Weathering the Storm

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With adventure parks sprouting up in all regions of the country, consistency and guest safety are more relevant than ever. And with many parks aiming to stay open year-round, the growing industry is even more pressed to stay on top of managing and mitigating weather-related safety, including cold, heat, snow, wind, and even fire danger.

Threat Number One

Lightning remains the most prevalent weather-related concern among park operators. The elevated locations and abundance of metal found in adventure parks’ infrastructure make for an obvious risk.

“You’re going to have varying amounts of lightning exposure with all the new types of operations out there,” says Russ Murley, operations manager for Precision Weather, a specialized forecasting service based in New England. “With such things as canopy tours, freestanding ropes courses, or zip lines, you have more exposure with metallic elements. You’ve got a wire rope running through the features.”

Andrew Batten, director of attractions at Central Florida’s Brevard Zoo, home of the Treetop Trek Aerial Adventures park, says lightning is “a constant concern.” Central Florida is a hotbed of thunderstorm activity, and lighting interrupted or suspended operations at Treetop Trek 85 days in 2014.

To deal with the threat, Batten and staff have become accustomed to quick evacuations on the course when lightning is near. When thunder is detected, it indicates that lighting is about 10 miles away, and the course
is cleared.

This means the 20-acre adventure park, which includes an aerial obstacle course and 13 zip lines, shuts down, and all guests are brought to ground level and to a safe zone. Depending on the severity of the storm, buildings in various locations are utilized for safety shelters, including storm-hardened structures that are used when the threat is highest.

Batten says that one staff member at the Brevard Zoo is constantly watching weather radar during peak summer lightning months. In addition, pre-programmed radios notify the safety operations staff when weather is incoming, and a variety of weather websites are constantly monitored. The entire staff at the zoo, paid and volunteer, is also trained to listen for thunder and watch for lightning. The protocol is that even if the outside weather technology isn’t showing risk, if a staff member sees lightning or hears thunder, they radio in the information and operations are suspended.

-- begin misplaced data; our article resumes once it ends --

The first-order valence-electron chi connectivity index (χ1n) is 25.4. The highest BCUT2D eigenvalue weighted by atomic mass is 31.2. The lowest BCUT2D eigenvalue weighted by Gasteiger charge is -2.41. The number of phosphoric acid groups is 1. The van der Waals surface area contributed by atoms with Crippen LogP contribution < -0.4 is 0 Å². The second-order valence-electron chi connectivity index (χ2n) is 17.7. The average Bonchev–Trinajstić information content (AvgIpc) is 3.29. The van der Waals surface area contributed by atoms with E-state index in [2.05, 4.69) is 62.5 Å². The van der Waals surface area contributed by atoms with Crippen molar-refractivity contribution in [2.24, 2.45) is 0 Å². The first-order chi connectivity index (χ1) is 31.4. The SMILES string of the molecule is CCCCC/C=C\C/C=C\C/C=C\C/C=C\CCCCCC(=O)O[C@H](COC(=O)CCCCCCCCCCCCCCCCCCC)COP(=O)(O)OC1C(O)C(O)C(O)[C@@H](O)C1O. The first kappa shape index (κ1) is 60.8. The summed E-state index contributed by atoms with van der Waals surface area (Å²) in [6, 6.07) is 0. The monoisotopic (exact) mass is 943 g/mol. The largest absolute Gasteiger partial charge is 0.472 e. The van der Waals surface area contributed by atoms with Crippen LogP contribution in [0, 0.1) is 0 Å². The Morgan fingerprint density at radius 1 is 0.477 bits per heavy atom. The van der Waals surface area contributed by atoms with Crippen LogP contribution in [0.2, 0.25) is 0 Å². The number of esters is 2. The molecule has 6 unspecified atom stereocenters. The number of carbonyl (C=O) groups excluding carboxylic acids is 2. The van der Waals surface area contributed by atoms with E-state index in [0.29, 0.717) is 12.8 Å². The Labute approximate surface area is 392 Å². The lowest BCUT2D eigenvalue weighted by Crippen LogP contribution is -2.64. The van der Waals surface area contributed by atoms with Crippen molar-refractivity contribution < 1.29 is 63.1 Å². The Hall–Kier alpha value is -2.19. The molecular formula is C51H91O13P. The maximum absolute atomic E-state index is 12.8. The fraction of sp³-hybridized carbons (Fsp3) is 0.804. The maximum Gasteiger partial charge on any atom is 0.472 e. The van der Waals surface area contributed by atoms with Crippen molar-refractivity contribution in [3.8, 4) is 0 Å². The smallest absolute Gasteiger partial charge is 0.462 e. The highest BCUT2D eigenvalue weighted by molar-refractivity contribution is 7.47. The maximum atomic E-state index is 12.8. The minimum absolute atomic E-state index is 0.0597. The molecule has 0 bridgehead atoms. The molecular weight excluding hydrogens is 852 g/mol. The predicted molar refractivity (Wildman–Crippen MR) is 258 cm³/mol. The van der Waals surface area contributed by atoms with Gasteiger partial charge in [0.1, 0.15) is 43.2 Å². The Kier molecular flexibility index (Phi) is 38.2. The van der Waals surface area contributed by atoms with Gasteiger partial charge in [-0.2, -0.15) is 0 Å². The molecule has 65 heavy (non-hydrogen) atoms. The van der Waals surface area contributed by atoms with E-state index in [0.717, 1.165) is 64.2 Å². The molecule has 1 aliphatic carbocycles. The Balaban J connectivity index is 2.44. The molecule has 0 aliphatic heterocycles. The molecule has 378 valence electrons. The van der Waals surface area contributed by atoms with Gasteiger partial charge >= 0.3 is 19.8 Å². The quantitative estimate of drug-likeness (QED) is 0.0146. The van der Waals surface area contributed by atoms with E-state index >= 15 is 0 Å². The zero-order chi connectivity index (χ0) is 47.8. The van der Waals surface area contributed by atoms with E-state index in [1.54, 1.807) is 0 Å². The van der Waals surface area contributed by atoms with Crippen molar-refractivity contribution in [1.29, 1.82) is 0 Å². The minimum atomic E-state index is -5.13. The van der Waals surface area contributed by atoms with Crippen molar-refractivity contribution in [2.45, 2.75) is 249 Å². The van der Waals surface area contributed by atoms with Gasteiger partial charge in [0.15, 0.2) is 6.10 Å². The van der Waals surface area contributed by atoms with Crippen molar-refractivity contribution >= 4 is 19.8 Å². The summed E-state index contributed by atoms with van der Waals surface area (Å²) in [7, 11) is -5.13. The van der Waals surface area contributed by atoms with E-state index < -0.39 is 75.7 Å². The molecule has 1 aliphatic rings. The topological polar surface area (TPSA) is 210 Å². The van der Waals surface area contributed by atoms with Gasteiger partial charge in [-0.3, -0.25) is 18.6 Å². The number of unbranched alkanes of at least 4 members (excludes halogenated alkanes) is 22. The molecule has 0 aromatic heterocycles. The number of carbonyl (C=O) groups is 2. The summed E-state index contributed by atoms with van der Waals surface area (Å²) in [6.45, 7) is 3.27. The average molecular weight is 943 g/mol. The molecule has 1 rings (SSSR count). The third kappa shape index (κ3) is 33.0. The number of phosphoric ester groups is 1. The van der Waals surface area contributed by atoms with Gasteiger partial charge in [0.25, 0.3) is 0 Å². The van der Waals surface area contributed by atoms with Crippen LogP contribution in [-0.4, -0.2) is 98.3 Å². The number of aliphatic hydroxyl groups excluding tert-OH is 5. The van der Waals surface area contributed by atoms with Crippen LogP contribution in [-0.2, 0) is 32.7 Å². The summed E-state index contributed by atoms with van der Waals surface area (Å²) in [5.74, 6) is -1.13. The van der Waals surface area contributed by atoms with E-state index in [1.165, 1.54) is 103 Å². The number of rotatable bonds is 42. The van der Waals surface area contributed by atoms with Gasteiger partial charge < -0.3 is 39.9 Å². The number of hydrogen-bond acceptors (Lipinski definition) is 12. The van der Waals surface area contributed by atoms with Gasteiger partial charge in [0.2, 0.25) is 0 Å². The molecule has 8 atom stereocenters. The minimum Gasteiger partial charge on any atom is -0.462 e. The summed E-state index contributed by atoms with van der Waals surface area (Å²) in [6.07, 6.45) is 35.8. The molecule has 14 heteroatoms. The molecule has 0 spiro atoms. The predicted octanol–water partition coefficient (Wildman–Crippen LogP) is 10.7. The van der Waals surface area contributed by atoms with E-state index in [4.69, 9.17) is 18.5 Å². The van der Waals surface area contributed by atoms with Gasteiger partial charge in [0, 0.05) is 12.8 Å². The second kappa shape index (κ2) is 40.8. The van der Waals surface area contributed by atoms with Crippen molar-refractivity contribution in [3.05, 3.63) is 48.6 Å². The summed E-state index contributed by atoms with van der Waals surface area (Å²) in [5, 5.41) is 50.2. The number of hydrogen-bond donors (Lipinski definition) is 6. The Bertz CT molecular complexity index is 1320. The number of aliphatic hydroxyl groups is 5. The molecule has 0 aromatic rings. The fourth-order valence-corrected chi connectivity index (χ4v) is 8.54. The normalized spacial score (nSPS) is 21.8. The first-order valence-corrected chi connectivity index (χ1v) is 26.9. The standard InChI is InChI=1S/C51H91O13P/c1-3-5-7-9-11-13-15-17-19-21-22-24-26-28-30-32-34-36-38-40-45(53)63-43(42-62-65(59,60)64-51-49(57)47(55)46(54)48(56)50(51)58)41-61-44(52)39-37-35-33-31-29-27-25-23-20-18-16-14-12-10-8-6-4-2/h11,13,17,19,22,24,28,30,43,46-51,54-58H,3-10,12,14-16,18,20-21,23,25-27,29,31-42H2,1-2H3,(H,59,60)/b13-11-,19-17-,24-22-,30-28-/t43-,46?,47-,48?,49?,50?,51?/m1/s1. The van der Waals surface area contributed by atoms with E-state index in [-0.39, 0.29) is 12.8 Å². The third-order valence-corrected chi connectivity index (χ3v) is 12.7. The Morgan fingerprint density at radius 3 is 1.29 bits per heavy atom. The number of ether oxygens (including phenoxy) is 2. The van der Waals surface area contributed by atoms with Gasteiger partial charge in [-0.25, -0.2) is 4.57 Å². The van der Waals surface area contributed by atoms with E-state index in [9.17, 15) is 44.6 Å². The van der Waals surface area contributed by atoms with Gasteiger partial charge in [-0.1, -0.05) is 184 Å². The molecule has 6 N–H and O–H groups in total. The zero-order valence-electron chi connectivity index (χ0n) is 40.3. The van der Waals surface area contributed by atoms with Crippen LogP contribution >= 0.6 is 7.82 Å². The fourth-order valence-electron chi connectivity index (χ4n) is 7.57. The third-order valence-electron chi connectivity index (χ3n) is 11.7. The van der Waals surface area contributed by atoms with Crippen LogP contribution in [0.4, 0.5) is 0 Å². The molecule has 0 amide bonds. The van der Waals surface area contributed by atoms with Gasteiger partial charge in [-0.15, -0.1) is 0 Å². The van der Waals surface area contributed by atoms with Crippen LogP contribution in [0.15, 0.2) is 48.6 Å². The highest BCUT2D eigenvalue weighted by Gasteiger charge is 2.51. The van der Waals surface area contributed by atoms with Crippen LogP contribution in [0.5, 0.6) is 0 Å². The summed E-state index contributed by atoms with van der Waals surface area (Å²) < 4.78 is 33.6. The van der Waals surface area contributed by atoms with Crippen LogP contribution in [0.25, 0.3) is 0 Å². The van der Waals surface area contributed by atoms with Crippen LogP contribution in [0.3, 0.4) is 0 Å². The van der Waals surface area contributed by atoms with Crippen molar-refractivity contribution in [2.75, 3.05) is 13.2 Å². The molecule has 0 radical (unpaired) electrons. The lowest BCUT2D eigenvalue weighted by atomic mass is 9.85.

Staff at Flagstaff Extreme Adventure Course in Flagstaff, Ariz., which is known to keep operations going in rain or snow and has had wildfires burn close enough to pose danger, is also the most concerned about lightning.

“When there’s lightning within six miles, we pull everyone down and wait 30 minutes to reopen, if there is no more lightning in that time span,” says owner Paul Kent. “But we restart the timer if there is more lightning.”

Flagstaff Extreme uses a paid service through Schneider Electric that sends texts when a lightning strike is reported within six miles. When the alarm is sounded, everyone is lowered and taken inside the welcome center at the entrance to the park, a short walk from anywhere on the course, to wait for the lighting to subside.

Kent acknowledges there are high-quality weather services and lighting notification systems available for free, with a listing of options on the National Weather Association website (nwas.org). But given his location on public land, he prefers to use a third party. “We operate through a lease with the Forest Service, and therefore I feel it’s in our best interest to use a third-party service,” says Kent. “[It] takes the judgment call out of it.”

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About Author

Dave Zook grew up surrounded by adventure on the coast of California just north of San Francisco. He started gathering stories before he had a clue how to convert them into magazine articles while playing in the surf and on the trails of Marin County. Eventually that led to journalism school in Oregon where he shaped that interest into a craft, graduating in 2005. He has been pursuing that craft from Oregon to New Zealand and beyond. He is now based in the mountains of Lake Tahoe. He continues to write about his never-ending hunt for adventure.

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